As of midnight tonight (3 January 2011), goods and services in the UK just got EVEN more expensive with an increase in Value Added Tax (VAT) from 17.5% to 20% as part of the Government's austerity measures. For those not familiar with VAT, it is a tax applied at the point of purchase and by law it must be included in the advertised price.
The good news is that most international travellers should be eligible for VAT refunds provided that they are willing to put in a bit of time and effort (a process which is well explained on the website listed below). Refunds are potentially applicable on most goods and services, except on the following items (with some exceptions):
•new or used cars
•a boat you plan to sail outside the EU
•goods worth more than £600 exported for business purposes
•goods to be exported as freight
•goods that need an export licence - except antiques
•bullion over 125g, 2.75 troy ounces or ten Tolas
•mail order goods, including Internet sales
•goods used or partly used in the EU, such as perfume
•service charges, such as hotel expenses
In summary, the process for reclaiming this refund is as follows (adapted from the Revenue Service website):
"WHEN YOU PURCHASE THE GOODS
First, you need to choose a shop that operates the VAT Retail Export Scheme. It's a voluntary scheme and not all shops operate it, so you need to check before you buy anything.
To obtain your VAT refund, you need one of the following documents. The shop will give you this:
•a VAT 407 form
•a shop or refund company's own version of form VAT 407
•a VAT Retail Export Scheme sales invoice
You need to fill in the form when you make your purchases, in front of the retailer. The retailer will ask to see evidence that you are eligible to use the scheme, such as your passport.
You also need to agree with the retailer how your refund will be paid. Some retailers will pay you the refund directly, others will operate through a refund company, and some will have an arrangement with a refund booth at the point where you leave the UK.
You may not get all the VAT back. The retailer and/or the refund company may make a charge to cover the cost of handling your form. If they do, this will be deducted from your refund before you receive it.
"WHEN YOU LEAVE THE COUNTRY
If you're travelling outside the EU, you must show your goods and your refund form to UK customs staff at the airport you're leaving from. Make sure you arrive at the airport early so that you have plenty of time to deal with the customs staff before your departure.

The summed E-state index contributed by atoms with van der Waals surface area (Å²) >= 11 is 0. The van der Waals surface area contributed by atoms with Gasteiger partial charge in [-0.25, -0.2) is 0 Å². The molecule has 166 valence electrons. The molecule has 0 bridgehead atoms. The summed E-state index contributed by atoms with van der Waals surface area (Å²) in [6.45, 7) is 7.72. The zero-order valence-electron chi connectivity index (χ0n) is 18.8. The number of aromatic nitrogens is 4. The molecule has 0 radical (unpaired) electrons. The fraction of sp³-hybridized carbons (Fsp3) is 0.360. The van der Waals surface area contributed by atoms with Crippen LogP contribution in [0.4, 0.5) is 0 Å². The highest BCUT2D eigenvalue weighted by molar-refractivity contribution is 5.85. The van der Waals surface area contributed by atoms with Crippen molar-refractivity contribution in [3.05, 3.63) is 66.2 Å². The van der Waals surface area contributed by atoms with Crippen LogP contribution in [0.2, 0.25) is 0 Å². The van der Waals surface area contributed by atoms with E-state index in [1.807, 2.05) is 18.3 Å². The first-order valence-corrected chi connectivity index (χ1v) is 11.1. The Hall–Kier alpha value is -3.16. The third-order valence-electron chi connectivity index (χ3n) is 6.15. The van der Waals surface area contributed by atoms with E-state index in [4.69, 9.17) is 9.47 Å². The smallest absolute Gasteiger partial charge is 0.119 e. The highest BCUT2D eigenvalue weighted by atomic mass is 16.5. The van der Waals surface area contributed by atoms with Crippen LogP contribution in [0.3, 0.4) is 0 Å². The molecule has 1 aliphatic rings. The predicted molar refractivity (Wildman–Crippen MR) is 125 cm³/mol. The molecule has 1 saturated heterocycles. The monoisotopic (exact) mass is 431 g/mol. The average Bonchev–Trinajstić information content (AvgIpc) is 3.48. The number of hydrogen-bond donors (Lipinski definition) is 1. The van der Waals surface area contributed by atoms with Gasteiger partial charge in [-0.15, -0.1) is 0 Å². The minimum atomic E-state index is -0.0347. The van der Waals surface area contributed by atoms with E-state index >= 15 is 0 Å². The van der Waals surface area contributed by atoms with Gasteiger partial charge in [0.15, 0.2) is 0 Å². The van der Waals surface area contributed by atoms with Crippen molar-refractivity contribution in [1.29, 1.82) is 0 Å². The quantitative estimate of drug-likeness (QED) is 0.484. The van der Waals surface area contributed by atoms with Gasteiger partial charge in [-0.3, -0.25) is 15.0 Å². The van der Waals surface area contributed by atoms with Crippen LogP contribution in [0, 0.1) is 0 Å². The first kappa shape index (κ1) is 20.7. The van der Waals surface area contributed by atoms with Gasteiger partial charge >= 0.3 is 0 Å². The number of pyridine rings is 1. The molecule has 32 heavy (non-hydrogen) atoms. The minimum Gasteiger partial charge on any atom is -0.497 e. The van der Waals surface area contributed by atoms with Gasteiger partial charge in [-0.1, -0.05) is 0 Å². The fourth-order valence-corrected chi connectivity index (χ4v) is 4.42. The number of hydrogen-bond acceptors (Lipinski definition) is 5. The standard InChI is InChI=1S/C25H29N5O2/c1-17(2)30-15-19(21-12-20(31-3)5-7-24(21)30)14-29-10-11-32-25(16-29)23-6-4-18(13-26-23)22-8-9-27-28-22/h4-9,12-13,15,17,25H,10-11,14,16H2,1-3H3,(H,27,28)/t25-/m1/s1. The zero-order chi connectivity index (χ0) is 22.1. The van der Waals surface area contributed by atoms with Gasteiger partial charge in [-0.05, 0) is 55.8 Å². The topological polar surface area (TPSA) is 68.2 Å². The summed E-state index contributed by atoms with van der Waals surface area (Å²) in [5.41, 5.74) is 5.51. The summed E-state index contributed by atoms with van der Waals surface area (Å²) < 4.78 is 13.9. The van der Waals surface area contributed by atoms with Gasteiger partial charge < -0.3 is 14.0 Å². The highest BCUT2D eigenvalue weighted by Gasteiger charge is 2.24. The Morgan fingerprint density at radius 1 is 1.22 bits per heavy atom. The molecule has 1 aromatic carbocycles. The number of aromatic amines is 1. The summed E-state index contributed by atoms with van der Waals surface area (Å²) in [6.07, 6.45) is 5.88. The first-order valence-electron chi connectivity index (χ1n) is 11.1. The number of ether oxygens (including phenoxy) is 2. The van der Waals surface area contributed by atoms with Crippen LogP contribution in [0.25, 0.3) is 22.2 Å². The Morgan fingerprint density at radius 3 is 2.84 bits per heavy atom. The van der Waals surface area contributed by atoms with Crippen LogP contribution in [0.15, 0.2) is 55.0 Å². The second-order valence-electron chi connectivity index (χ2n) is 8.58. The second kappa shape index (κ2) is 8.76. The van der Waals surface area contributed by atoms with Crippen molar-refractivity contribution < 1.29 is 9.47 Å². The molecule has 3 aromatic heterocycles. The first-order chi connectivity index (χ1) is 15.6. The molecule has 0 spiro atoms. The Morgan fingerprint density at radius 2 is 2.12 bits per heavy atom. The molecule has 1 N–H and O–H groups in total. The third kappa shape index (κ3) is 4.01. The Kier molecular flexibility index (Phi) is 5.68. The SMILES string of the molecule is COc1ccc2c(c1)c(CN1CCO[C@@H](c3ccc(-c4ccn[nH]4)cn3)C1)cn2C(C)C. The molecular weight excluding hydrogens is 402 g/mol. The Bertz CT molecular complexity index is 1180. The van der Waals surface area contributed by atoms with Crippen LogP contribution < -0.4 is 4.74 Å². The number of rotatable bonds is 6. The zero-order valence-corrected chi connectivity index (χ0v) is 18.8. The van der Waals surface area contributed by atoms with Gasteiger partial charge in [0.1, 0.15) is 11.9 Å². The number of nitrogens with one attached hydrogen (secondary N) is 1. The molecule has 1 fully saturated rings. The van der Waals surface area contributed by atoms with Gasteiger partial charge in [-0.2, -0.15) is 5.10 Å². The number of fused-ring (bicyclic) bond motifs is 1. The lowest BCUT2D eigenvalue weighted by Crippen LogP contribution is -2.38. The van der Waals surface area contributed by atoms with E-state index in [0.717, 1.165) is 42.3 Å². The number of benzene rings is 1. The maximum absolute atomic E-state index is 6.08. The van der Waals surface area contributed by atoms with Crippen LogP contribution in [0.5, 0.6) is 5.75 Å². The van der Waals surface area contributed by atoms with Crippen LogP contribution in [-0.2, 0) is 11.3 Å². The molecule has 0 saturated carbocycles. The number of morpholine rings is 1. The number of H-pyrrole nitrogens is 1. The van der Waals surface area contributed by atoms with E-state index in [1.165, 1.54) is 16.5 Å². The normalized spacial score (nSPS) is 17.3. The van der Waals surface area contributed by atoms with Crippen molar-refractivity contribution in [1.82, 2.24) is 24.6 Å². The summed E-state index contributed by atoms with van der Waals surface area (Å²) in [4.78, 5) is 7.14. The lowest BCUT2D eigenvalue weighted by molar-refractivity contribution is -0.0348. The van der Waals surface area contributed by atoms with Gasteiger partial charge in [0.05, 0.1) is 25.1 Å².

If you're travelling to another country within the EU before you finally leave the EU, then you must show your goods and refund form to customs officials in that country when you leave it.
If you are leaving the EU on a flight that stops in another EU country before leaving the EU, then you have two options:
•if you're taking your goods as hand baggage, then you must show them to customs officials along with your refund form in the last EU country you stop in before leaving the EU
•if you're checking your goods in as hold baggage, then you must show your goods and your refund form to UK customs officials before checking in
If there aren't any customs officials at the port or airport you're leaving from, there will be a telephone you can use to ring an official or a clearly marked customs post box in which you can leave your refund form. Customs officials will collect it from there and if they are satisfied that all requirements have been met, they will contact the retailer to arrange your VAT refund.
Once your form has been approved by customs officials, you can then obtain your refund in the way you agreed with the retailer when you made the purchase. You will use one of these methods:
•post the form back to the retailer to arrange payment of the refund
•post the form back to a commercial refund company to arrange payment of the refund
•hand your form to a refund booth to get paid immediately
There may be a charge to cover the cost of handling your refund. This charge will be shown on your refund form."
In summary, it's a bit of a performance and potentially quite a time consuming exercise which you probably need to give some thought to in advance so that you collect the necessary paperwork and allow sufficient time at your point of departure. However, the prospect of being able to claim back up to a fifth of the cost of an item or service is an attractive one, particularly given how expensive Britain (and particularly London) is for the tourist, and if it helps you stretch your budget that bit further, then it could be well worth the effort!
I happened to look closely at one of my creidt card receipts after having been in London for a day or two. After seeing that my entire credit card number, as well as the expiration date on the card were a part of my receipt, I kept a closer watch on where those receipts went!
After I discovered this, I watched very carefully and only 2 places that I used plastic X'ed out all but the last 4 digits of my credit card numbers. I'm not sure about elsewhere, but here in the U.S., it is normal to have most of the credit card info represented as X's. with the whole number and the expiration date, anyone can use that card for online or mail order purchases!
Just be aware that most places leave your entire credit card information intact on the receipts.
Update.... on a more recent trip I was watching this and most places had gone to X'ing out all but the last 4 digits of the card. I was glad to see this but there were still a few places who hadn't updated their methods.
If you are coming to London from the US a good thing to remember is to change your $ to pounds before your trip. The exchange fee's at the airports are outrageous. I belong to AAA so i was able to go online and order some money to be directly sent to my home or my local AAA office if I preffered. This way there was no hassle and no waiting in line and NO HORRID FEES! There is still a small fee but not much. The website gives you alot of ideas on how to go about getting the money you need also for the type of trip you are taking.
Money... Cash, Travelers' Cheques, ATM/bank machine cards, credit cards... Traditionally, travelers' cheques have been the secure answer to a travelers' needs. Banks and Exchange bureaus will exchange them for a fee if you can't get to an office of the issuer like Thomas Cook or American Express. And they're still a viable, and secure option.